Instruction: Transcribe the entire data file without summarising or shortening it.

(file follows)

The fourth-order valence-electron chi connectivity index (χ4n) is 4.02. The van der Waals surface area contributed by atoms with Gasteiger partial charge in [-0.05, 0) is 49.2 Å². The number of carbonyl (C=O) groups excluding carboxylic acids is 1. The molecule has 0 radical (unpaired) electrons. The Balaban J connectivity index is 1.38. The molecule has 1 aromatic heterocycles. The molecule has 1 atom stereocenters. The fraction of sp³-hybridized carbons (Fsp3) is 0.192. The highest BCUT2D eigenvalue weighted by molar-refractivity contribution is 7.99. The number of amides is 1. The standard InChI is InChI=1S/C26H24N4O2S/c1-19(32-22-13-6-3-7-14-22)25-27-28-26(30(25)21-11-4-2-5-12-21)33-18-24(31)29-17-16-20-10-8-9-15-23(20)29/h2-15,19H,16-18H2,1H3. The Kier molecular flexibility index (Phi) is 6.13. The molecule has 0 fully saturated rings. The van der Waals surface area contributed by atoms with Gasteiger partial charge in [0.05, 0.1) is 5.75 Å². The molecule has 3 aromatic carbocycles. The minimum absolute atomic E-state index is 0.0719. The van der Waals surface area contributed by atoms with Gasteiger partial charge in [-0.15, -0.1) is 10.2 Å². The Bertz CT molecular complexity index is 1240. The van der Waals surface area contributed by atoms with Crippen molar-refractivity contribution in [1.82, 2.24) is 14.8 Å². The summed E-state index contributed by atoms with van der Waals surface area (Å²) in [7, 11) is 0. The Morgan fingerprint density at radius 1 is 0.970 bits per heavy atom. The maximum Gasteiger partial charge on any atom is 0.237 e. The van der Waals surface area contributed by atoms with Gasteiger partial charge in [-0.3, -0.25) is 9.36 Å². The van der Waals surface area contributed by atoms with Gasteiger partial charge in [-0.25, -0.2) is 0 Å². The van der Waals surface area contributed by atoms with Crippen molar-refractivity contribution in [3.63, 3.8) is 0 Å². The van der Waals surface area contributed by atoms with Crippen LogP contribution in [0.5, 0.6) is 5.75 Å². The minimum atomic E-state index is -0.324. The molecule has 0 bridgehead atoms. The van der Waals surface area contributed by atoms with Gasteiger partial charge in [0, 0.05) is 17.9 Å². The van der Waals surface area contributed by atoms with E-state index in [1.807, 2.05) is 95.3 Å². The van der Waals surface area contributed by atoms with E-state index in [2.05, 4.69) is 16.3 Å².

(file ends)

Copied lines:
The fourth-order valence-electron chi connectivity index (χ4n) is 4.02. The van der Waals surface area contributed by atoms with Gasteiger partial charge in [-0.05, 0) is 49.2 Å². The number of carbonyl (C=O) groups excluding carboxylic acids is 1. The molecule has 0 radical (unpaired) electrons. The Balaban J connectivity index is 1.38. The molecule has 1 aromatic heterocycles. The molecule has 1 atom stereocenters. The fraction of sp³-hybridized carbons (Fsp3) is 0.192. The highest BCUT2D eigenvalue weighted by molar-refractivity contribution is 7.99. The number of amides is 1. The standard InChI is InChI=1S/C26H24N4O2S/c1-19(32-22-13-6-3-7-14-22)25-27-28-26(30(25)21-11-4-2-5-12-21)33-18-24(31)29-17-16-20-10-8-9-15-23(20)29/h2-15,19H,16-18H2,1H3. The Kier molecular flexibility index (Phi) is 6.13. The molecule has 0 fully saturated rings. The van der Waals surface area contributed by atoms with Gasteiger partial charge in [0.05, 0.1) is 5.75 Å². The molecule has 3 aromatic carbocycles. The minimum absolute atomic E-state index is 0.0719. The van der Waals surface area contributed by atoms with Gasteiger partial charge in [-0.15, -0.1) is 10.2 Å². The Bertz CT molecular complexity index is 1240. The van der Waals surface area contributed by atoms with Crippen molar-refractivity contribution in [1.82, 2.24) is 14.8 Å². The summed E-state index contributed by atoms with van der Waals surface area (Å²) in [7, 11) is 0. The Morgan fingerprint density at radius 1 is 0.970 bits per heavy atom. The maximum Gasteiger partial charge on any atom is 0.237 e. The van der Waals surface area contributed by atoms with Gasteiger partial charge in [-0.3, -0.25) is 9.36 Å². The van der Waals surface area contributed by atoms with Gasteiger partial charge in [-0.25, -0.2) is 0 Å². The van der Waals surface area contributed by atoms with Crippen molar-refractivity contribution in [3.63, 3.8) is 0 Å². The van der Waals surface area contributed by atoms with Crippen LogP contribution in [0.5, 0.6) is 5.75 Å². The minimum atomic E-state index is -0.324. The molecule has 0 bridgehead atoms. The van der Waals surface area contributed by atoms with Gasteiger partial charge in [0, 0.05) is 17.9 Å². The van der Waals surface area contributed by atoms with E-state index in [1.807, 2.05) is 95.3 Å². The van der Waals surface area contributed by atoms with E-state index in [2.05, 4.69) is 16.3 Å².